That's why I feel Ender's Shadow didn't catch on in the way that EG did--it wasn't a book with a new setting, it dealt with Bean (who I felt was harder to identify with than Ender) as a main character, and the surprise ending was spoiled midway through the book. Oh, and there was no siblings-plotting-world-takeover substory, either. I really liked that.

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doh
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Will Enders Game go down as Cards crowning achievement? Yes. It will define his writing career. Has he ever wrote something since that will have more or equal success on a professional level, and be so widely read and loved? No. Does this in anyway diminish him as a writer? No. Orson Scott Card has done something many of us will only dream of doing. He wrote something powerful. His story rose above the masses of average garbage that is published every year, to touch the lives of millions of readers. What was this genious, it was the creation of Ender Wiggin. He was able to a create a compelling character that many could empathize with. This character was so well developed that he could put that character in a completely different set of books from his original work. Very, very few writers, have ever caught the lightning in a bottle that is Ender Wiggin once, even less have got that lightning twice. I have read every work in the Enderverse, I have not yet read his other series, but I intend to. In the Ender series however, I believe Enders Game is one book, and then the next three are all one book. If you take Speaker, Xenocide and Children of the Mind as one book, the story that is told is much more powerful, and reaches many more levels than Ender's Game.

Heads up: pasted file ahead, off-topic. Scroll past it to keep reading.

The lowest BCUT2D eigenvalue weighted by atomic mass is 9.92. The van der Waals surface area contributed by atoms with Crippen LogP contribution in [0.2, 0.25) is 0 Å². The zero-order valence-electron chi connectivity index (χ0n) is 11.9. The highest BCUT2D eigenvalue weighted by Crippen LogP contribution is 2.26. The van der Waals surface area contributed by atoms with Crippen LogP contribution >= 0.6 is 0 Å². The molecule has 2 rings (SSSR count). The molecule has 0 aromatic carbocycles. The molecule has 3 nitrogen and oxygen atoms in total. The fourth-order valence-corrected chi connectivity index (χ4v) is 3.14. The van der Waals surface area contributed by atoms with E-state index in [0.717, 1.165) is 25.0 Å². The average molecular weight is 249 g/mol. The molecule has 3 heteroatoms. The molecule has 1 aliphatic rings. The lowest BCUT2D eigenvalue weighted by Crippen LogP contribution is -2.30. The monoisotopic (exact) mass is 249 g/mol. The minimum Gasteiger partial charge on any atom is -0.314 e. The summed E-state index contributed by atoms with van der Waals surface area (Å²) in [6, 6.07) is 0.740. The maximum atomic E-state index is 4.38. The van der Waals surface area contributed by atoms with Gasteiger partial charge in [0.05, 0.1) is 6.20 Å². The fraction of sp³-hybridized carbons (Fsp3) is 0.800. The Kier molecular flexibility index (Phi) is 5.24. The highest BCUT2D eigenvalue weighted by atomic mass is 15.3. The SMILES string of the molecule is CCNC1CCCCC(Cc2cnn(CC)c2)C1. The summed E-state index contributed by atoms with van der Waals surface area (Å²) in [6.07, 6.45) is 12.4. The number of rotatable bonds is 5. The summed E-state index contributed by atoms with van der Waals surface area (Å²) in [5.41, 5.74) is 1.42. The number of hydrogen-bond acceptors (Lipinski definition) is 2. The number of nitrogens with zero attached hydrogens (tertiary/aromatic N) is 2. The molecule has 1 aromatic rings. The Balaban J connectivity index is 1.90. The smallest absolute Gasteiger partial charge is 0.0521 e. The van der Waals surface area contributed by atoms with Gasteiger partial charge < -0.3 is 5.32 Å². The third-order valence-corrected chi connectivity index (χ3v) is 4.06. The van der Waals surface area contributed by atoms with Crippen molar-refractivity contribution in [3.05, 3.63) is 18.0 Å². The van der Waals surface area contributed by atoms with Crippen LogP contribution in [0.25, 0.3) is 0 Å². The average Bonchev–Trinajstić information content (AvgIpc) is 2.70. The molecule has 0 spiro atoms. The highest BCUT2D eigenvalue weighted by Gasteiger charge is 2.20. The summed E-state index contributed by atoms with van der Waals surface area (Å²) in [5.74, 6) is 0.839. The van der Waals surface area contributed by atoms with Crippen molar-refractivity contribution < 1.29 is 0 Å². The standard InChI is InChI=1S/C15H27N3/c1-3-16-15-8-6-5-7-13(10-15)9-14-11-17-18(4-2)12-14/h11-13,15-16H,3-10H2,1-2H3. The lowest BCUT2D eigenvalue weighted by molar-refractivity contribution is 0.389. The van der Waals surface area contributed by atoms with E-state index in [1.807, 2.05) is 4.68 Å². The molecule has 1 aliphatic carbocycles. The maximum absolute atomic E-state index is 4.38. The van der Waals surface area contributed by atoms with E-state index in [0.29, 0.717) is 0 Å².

However, I digress. The point made before was that Ender's Game must be a fluke, becuase Orson Scott Card has never wrote something on the same level. I disagree 100% with that statement. Far from proving that he is an average writer who simply got lucky with one novel, Ender's Game should always be a testament to the genious that is Orson Scott Card. You do not write something as great as Ender's Game by accident. You have to have a story to tell, and the ability to tell it. That never happens by accident. However, even a genious can only have so many "original" breakthrough thoughts that can touch and impact millions. One is more than enough.